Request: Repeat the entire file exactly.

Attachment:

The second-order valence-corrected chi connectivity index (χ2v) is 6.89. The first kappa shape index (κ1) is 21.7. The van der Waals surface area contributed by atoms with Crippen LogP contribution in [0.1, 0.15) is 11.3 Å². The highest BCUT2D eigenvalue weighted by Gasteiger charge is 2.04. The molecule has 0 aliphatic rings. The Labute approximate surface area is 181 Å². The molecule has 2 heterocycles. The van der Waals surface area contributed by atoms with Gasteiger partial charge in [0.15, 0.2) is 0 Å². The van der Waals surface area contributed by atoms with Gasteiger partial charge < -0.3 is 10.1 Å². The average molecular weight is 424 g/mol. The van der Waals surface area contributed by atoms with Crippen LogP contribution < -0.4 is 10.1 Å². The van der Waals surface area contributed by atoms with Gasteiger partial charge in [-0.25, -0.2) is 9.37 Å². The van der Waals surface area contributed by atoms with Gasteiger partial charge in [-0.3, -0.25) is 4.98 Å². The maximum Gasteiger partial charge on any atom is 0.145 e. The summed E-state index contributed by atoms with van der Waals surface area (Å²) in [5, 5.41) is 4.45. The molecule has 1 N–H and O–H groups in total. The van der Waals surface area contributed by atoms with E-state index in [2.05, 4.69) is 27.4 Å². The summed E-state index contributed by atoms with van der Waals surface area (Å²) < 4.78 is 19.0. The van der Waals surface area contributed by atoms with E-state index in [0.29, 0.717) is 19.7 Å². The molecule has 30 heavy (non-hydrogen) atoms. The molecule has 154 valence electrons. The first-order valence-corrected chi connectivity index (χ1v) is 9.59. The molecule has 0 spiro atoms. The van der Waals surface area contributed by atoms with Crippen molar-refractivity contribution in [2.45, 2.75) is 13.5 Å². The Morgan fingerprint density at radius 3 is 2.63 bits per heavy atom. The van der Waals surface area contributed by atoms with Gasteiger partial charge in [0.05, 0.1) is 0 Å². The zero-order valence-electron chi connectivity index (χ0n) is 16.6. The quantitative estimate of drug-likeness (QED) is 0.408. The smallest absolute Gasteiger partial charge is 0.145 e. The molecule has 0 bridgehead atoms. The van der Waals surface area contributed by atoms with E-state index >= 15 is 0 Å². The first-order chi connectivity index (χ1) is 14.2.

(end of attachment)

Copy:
The second-order valence-corrected chi connectivity index (χ2v) is 6.89. The first kappa shape index (κ1) is 21.7. The van der Waals surface area contributed by atoms with Crippen LogP contribution in [0.1, 0.15) is 11.3 Å². The highest BCUT2D eigenvalue weighted by Gasteiger charge is 2.04. The molecule has 0 aliphatic rings. The Labute approximate surface area is 181 Å². The molecule has 2 heterocycles. The van der Waals surface area contributed by atoms with Gasteiger partial charge in [0.15, 0.2) is 0 Å². The van der Waals surface area contributed by atoms with Gasteiger partial charge < -0.3 is 10.1 Å². The average molecular weight is 424 g/mol. The van der Waals surface area contributed by atoms with Crippen LogP contribution < -0.4 is 10.1 Å². The van der Waals surface area contributed by atoms with Gasteiger partial charge in [-0.25, -0.2) is 9.37 Å². The van der Waals surface area contributed by atoms with Gasteiger partial charge in [-0.3, -0.25) is 4.98 Å². The maximum Gasteiger partial charge on any atom is 0.145 e. The summed E-state index contributed by atoms with van der Waals surface area (Å²) in [5, 5.41) is 4.45. The molecule has 1 N–H and O–H groups in total. The van der Waals surface area contributed by atoms with E-state index in [2.05, 4.69) is 27.4 Å². The summed E-state index contributed by atoms with van der Waals surface area (Å²) < 4.78 is 19.0. The van der Waals surface area contributed by atoms with E-state index in [0.29, 0.717) is 19.7 Å². The molecule has 30 heavy (non-hydrogen) atoms. The molecule has 154 valence electrons. The first-order valence-corrected chi connectivity index (χ1v) is 9.59. The molecule has 0 spiro atoms. The van der Waals surface area contributed by atoms with Crippen molar-refractivity contribution in [2.45, 2.75) is 13.5 Å². The Morgan fingerprint density at radius 3 is 2.63 bits per heavy atom. The van der Waals surface area contributed by atoms with Gasteiger partial charge in [0.05, 0.1) is 0 Å². The zero-order valence-electron chi connectivity index (χ0n) is 16.6. The quantitative estimate of drug-likeness (QED) is 0.408. The smallest absolute Gasteiger partial charge is 0.145 e. The molecule has 0 bridgehead atoms. The van der Waals surface area contributed by atoms with E-state index >= 15 is 0 Å². The first-order chi connectivity index (χ1) is 14.2.